In Situ photoimmunotherapy for advanced cutaneous melanoma

Mark F. Naylor, Robert E. Nordquist, T. Kent Teaque, David A. Adelson, Lisa A. Perry, Wei R. Chen

Research output: Chapter in Book/Report/Conference proceedingConference contribution

Abstract

Currently there are no truly effective treatments for advanced melanoma (surgically unresectable stage III and IV). In situ photoimmunotherapy (ISPI) is a recently developed therapy based on physical and immunological principles that uses lasers in combination with immunostimulants to achieve clinically significant responses in advanced melanoma patients. Results from an ongoing phase I clinical trial suggest that this form of therapy has the highest response rate of any treatment known for advanced melanoma, and in a significant number of subjects, periods of prolonged remissions from the disease can be achieved. ISPI is therefore clearly one of the most promising forms of therapy for this disease and better understanding of the immunological and physical parameters of this treatment will lead to even better clinical results.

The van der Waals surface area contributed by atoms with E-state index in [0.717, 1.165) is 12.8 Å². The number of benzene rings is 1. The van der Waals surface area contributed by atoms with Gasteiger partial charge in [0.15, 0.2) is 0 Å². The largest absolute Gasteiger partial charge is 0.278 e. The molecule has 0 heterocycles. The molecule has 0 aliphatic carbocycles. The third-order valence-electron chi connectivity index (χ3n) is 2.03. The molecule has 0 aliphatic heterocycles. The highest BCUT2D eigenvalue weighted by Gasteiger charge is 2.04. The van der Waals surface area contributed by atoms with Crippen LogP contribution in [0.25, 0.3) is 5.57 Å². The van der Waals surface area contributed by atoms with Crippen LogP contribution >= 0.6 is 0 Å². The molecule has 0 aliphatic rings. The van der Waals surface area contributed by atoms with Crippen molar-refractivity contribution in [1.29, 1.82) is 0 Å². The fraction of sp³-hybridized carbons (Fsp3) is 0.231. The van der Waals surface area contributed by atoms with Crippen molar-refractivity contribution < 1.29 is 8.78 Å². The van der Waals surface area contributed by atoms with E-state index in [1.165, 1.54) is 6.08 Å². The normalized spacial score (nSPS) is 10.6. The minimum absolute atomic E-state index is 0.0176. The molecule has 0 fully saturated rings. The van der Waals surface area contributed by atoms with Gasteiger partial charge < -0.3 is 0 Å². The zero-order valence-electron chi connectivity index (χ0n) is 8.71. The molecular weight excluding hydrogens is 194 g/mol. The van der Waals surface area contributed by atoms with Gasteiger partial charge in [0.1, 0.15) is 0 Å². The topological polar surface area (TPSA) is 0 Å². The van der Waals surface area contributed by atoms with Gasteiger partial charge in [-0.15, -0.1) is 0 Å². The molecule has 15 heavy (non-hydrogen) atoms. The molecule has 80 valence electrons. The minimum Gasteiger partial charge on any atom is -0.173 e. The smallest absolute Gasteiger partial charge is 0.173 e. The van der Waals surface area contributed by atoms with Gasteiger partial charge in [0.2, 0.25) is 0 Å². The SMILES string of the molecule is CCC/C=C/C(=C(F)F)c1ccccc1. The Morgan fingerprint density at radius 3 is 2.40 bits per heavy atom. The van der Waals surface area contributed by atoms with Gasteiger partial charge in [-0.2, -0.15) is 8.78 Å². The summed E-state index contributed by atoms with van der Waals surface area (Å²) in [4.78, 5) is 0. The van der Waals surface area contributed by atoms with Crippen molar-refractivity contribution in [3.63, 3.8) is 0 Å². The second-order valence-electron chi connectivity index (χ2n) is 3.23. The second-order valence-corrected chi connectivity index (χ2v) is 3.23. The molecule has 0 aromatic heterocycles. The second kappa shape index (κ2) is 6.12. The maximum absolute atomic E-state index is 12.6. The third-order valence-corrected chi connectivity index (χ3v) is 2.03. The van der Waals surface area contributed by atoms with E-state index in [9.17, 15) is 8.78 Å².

Original languageEnglish (US)
Title of host publicationBiophotonics and Immune Responses III
DOIs
StatePublished - May 15 2008
EventBiophotonics and Immune Responses III - San Jose, CA, United States
Duration: Jan 21 2008Jan 21 2008

Publication series

NameProgress in Biomedical Optics and Imaging - Proceedings of SPIE
Volume6857
ISSN (Print)1605-7422

Other

OtherBiophotonics and Immune Responses III
CountryUnited States
CitySan Jose, CA
Period1/21/081/21/08

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Keywords

  • Imiquimod
  • Immunotherapy
  • Laser
  • Melanoma
  • Solid tumor therapy

ASJC Scopus subject areas

  • Electronic, Optical and Magnetic Materials
  • Biomaterials
  • Atomic and Molecular Physics, and Optics
  • Radiology Nuclear Medicine and imaging

Cite this

Naylor, M. F., Nordquist, R. E., Teaque, T. K., Adelson, D. A., Perry, L. A., & Chen, W. R. (2008). In Situ photoimmunotherapy for advanced cutaneous melanoma. In Biophotonics and Immune Responses III [685702] (Progress in Biomedical Optics and Imaging - Proceedings of SPIE; Vol. 6857). https://doi.org/10.1117/12.764970